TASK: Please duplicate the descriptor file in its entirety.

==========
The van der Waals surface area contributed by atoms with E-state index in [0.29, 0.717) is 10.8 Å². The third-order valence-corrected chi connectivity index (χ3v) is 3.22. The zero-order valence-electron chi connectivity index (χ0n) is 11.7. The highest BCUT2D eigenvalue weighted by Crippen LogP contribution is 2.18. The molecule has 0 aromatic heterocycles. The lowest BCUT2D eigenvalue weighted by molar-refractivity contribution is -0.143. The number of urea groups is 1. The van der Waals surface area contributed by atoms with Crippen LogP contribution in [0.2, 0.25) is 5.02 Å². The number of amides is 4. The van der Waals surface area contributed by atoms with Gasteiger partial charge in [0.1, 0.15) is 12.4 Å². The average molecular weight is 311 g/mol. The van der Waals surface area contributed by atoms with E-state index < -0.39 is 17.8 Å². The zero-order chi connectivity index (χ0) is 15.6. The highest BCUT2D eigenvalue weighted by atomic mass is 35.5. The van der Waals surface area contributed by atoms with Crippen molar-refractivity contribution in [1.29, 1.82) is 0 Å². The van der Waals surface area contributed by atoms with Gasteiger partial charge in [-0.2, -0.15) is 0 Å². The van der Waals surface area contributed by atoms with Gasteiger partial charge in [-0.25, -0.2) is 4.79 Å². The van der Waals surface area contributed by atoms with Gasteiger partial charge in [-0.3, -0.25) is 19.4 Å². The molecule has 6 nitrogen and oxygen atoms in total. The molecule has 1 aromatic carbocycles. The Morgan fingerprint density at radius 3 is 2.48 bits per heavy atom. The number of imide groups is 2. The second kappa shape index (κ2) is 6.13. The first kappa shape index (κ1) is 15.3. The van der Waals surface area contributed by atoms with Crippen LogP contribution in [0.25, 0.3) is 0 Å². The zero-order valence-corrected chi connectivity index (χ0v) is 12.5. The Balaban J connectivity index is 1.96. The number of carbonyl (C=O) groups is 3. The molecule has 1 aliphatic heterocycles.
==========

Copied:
The van der Waals surface area contributed by atoms with E-state index in [0.29, 0.717) is 10.8 Å². The third-order valence-corrected chi connectivity index (χ3v) is 3.22. The zero-order valence-electron chi connectivity index (χ0n) is 11.7. The highest BCUT2D eigenvalue weighted by Crippen LogP contribution is 2.18. The molecule has 0 aromatic heterocycles. The lowest BCUT2D eigenvalue weighted by molar-refractivity contribution is -0.143. The number of urea groups is 1. The van der Waals surface area contributed by atoms with Crippen LogP contribution in [0.2, 0.25) is 5.02 Å². The number of amides is 4. The van der Waals surface area contributed by atoms with Gasteiger partial charge in [0.1, 0.15) is 12.4 Å². The average molecular weight is 311 g/mol. The van der Waals surface area contributed by atoms with E-state index < -0.39 is 17.8 Å². The zero-order chi connectivity index (χ0) is 15.6. The highest BCUT2D eigenvalue weighted by atomic mass is 35.5. The van der Waals surface area contributed by atoms with Crippen molar-refractivity contribution in [1.29, 1.82) is 0 Å². The van der Waals surface area contributed by atoms with Gasteiger partial charge in [-0.2, -0.15) is 0 Å². The van der Waals surface area contributed by atoms with Gasteiger partial charge in [-0.25, -0.2) is 4.79 Å². The van der Waals surface area contributed by atoms with Gasteiger partial charge in [-0.3, -0.25) is 19.4 Å². The molecule has 6 nitrogen and oxygen atoms in total. The molecule has 1 aromatic carbocycles. The Morgan fingerprint density at radius 3 is 2.48 bits per heavy atom. The number of imide groups is 2. The second kappa shape index (κ2) is 6.13. The first kappa shape index (κ1) is 15.3. The van der Waals surface area contributed by atoms with Crippen LogP contribution in [0.25, 0.3) is 0 Å². The zero-order valence-corrected chi connectivity index (χ0v) is 12.5. The Balaban J connectivity index is 1.96. The number of carbonyl (C=O) groups is 3. The molecule has 1 aliphatic heterocycles.